Sketchup has a number of low cost analysis tools.
EnergyPlus OpenStudio for SketchUp
OpenStudio is a free, open source, cross-platform (Windows, Mac, and Linux) collection of software tools to support whole building energy modelling using EnergyPlus and advanced daylight analysis using Radiance. It is created by the US government’s National Renewable Energy Laboratory and is both a software development suite and a developer platform.
VE-Ware for SketchUp
VE-Ware from IES is free and does simple whole building analysis.
Autodesk Ecotect and Green Building Studio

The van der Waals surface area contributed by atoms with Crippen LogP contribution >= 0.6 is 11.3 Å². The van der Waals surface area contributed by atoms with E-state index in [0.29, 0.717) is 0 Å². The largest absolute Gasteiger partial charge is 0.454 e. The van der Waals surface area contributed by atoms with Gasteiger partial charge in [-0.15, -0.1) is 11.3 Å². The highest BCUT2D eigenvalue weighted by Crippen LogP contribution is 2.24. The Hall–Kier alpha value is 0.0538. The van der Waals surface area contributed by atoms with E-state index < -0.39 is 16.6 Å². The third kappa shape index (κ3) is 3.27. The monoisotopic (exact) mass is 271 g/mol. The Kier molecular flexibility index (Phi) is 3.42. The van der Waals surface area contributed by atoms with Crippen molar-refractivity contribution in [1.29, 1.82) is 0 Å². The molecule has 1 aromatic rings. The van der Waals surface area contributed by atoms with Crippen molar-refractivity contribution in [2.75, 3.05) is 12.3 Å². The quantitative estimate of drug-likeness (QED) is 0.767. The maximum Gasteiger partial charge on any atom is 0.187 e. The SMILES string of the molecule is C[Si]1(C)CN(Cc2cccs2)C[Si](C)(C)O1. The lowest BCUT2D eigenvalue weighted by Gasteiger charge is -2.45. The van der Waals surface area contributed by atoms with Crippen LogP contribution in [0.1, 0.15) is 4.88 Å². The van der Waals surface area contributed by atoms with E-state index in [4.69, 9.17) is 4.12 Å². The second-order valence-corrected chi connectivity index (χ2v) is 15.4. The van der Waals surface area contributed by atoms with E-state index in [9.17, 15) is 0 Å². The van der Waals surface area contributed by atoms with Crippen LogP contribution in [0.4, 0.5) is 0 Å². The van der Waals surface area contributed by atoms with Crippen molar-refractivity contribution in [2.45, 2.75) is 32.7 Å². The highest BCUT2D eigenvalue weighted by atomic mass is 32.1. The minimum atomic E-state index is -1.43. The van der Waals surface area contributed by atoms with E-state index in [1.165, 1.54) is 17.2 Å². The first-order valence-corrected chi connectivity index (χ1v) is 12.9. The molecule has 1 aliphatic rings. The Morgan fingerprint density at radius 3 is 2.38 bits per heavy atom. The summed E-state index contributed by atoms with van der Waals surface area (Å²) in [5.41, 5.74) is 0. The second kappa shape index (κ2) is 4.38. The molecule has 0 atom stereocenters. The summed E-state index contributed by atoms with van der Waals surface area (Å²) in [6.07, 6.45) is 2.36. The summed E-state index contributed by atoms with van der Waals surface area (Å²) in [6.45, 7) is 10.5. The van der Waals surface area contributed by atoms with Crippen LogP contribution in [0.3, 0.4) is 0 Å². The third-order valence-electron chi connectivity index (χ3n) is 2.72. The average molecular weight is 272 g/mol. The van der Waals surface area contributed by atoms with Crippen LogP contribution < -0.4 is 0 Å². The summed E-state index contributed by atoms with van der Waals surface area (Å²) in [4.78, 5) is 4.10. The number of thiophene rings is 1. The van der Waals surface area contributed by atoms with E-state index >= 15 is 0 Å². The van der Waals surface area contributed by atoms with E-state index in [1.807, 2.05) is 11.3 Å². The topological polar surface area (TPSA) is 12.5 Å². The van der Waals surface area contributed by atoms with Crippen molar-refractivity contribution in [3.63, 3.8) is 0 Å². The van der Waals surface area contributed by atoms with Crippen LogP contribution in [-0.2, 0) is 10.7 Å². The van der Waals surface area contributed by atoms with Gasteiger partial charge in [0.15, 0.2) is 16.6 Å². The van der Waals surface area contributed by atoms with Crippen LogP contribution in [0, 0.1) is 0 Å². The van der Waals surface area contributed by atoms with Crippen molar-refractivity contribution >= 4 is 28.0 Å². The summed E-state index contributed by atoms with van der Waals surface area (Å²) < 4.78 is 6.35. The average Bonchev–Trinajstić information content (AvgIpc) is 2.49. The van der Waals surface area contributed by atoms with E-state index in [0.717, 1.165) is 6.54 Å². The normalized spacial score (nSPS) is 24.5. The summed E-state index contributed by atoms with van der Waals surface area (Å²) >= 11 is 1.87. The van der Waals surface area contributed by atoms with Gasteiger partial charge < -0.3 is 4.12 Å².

Acquired by Autodesk and put in the cloud, Green Building Studio forms part of Autodesk 360 cloud services. The software performs whole building analysis, optimises total energy use and carbon footprint. It claims to have extensive weather data available for most project sites. It offers carbon emission reporting, ‘daylighting’, water usage and costs, and natural ventilation potential. As the software was developed in the USA it is LEED-centric and supports the Energy Star scoring system.
Ecotect is a visual analysis tool. While available stand alone, Autodesk is integrating some capability into Autodesk 360 cloud suite, Revit and Vasari products.